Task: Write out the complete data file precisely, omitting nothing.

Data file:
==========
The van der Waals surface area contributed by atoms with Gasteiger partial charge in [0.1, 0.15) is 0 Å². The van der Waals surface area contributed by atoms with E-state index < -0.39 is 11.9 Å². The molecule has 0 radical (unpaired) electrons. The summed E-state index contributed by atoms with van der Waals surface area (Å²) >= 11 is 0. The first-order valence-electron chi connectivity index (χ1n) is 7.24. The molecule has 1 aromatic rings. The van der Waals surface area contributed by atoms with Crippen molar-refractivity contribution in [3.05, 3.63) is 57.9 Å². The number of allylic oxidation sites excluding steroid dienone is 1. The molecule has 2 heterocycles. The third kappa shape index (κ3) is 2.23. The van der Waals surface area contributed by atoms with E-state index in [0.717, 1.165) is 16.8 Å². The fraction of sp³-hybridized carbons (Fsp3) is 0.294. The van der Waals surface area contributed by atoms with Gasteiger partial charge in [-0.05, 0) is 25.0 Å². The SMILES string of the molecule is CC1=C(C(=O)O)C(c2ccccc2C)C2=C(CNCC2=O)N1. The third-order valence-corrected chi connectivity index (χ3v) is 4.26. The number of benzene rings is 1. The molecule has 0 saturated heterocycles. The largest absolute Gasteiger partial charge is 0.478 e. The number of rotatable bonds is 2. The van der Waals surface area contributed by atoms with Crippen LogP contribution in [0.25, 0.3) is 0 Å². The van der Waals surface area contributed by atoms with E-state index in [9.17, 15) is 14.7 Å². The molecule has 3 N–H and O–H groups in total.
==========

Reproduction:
The van der Waals surface area contributed by atoms with Gasteiger partial charge in [0.1, 0.15) is 0 Å². The van der Waals surface area contributed by atoms with E-state index < -0.39 is 11.9 Å². The molecule has 0 radical (unpaired) electrons. The summed E-state index contributed by atoms with van der Waals surface area (Å²) >= 11 is 0. The first-order valence-electron chi connectivity index (χ1n) is 7.24. The molecule has 1 aromatic rings. The van der Waals surface area contributed by atoms with Crippen molar-refractivity contribution in [3.05, 3.63) is 57.9 Å². The number of allylic oxidation sites excluding steroid dienone is 1. The molecule has 2 heterocycles. The third kappa shape index (κ3) is 2.23. The van der Waals surface area contributed by atoms with E-state index in [0.717, 1.165) is 16.8 Å². The fraction of sp³-hybridized carbons (Fsp3) is 0.294. The van der Waals surface area contributed by atoms with Gasteiger partial charge in [-0.05, 0) is 25.0 Å². The SMILES string of the molecule is CC1=C(C(=O)O)C(c2ccccc2C)C2=C(CNCC2=O)N1. The third-order valence-corrected chi connectivity index (χ3v) is 4.26. The number of benzene rings is 1. The molecule has 0 saturated heterocycles. The largest absolute Gasteiger partial charge is 0.478 e. The number of rotatable bonds is 2. The van der Waals surface area contributed by atoms with Crippen LogP contribution in [0.25, 0.3) is 0 Å². The van der Waals surface area contributed by atoms with E-state index in [9.17, 15) is 14.7 Å². The molecule has 3 N–H and O–H groups in total.